3. Medicaid also does not allow a DME Rx with a check list of items for the physicians to check off - deemed inappropriate.
  4. All Rxs must be signed and dated - stamped signature and date are not acceptable
  5. All Rxs must have NPI.

Additional Information:

1. In general, suppliers (e.g. Confucius Pharmacy & Surgical Supplies) must bill benefit plans in this order:

  1. Commercial Plan
  2. Medicare Part -B or Medicare Managed Plan (Medicare Advantage or Part C)
  3. Medicaid or Medicaid Managed Plan (Family Plus or Child health Plus)

Different Plans may require different "Forms" for authorization, but ALL PLANS Accept Clinical Notes from Patient's Chart and use them as basis for Audit. Depending on which plans we are billing, we must follow their criteria.

2. Obamacare plans (or Marketplace Health Plans - MHP) are considered Commercial Plans

3. Medicare (CMS) is always the initiator - coverage policies and criteria are being revised and implemented continuously under the new Affordable Care Act (ACA) to try to reduce costs. New coverage criteria such as Face-to-Face (F2F) are required on certain items, such as Glucose Monitor, Nebulizer, Wheelchair, Hospital Bed,etc.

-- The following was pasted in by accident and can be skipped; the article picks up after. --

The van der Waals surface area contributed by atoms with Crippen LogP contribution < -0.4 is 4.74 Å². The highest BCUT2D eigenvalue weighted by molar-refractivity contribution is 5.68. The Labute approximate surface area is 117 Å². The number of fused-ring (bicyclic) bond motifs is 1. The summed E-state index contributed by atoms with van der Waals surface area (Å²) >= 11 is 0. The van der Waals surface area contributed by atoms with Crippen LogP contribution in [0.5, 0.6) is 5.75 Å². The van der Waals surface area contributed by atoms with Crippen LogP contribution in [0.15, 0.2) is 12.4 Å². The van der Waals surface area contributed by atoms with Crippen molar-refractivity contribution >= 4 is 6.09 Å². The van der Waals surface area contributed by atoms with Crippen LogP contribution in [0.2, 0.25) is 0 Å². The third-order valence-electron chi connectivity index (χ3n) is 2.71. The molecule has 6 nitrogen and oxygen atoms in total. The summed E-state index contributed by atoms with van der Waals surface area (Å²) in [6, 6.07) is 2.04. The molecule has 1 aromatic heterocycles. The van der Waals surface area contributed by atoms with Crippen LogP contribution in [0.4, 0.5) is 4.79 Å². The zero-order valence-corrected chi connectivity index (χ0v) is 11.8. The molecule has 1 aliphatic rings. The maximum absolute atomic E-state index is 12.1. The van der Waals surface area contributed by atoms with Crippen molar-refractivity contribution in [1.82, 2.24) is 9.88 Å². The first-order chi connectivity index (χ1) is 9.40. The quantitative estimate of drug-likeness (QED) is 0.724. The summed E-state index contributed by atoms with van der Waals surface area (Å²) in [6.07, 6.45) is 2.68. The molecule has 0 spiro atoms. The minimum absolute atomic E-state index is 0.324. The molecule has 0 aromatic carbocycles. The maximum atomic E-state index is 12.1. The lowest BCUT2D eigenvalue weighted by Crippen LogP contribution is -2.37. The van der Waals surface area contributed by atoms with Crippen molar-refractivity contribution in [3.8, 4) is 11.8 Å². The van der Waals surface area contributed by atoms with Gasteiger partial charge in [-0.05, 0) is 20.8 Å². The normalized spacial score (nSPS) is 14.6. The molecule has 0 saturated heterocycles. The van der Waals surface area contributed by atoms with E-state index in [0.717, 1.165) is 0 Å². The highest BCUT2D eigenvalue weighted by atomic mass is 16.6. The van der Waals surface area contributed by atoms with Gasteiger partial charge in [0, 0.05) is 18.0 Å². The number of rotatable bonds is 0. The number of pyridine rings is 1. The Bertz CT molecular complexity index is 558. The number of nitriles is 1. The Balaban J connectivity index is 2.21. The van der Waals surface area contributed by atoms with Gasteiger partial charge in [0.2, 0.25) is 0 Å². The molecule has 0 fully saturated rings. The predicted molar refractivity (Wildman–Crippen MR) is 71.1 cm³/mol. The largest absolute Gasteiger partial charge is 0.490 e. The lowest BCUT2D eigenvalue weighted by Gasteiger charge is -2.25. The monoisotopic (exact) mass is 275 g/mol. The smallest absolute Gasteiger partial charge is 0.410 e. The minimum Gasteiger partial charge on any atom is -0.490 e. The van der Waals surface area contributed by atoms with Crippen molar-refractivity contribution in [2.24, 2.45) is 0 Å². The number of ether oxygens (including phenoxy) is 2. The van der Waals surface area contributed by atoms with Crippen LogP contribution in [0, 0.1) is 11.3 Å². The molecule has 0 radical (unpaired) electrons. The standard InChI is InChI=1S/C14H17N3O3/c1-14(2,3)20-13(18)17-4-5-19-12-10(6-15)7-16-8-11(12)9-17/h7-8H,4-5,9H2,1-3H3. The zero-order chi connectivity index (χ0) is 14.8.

1. The Physician must have a Face to Face Evaluation (F2F) with patient within 6 months prior to or on the date prescribing the DME .
    This report must be part of the clinical notes . There is No Forms for the doctor to sign or the doctor cannot write a "Letter of Attestation -To whom it may concern". This report - copy of the clinical notes - must be sent to supplier.
  2. The DME order or prescription is called Written Order Prior to Deliver (WOPD) and also must be sent to supplier. This (WOPD) can be generated by the supplier for the doctor to sign if the doctor is not familiar with all the detailed descriptions.
  3. The supplier can only dispense the product after receiving both the (F2F) and the (WOPD) .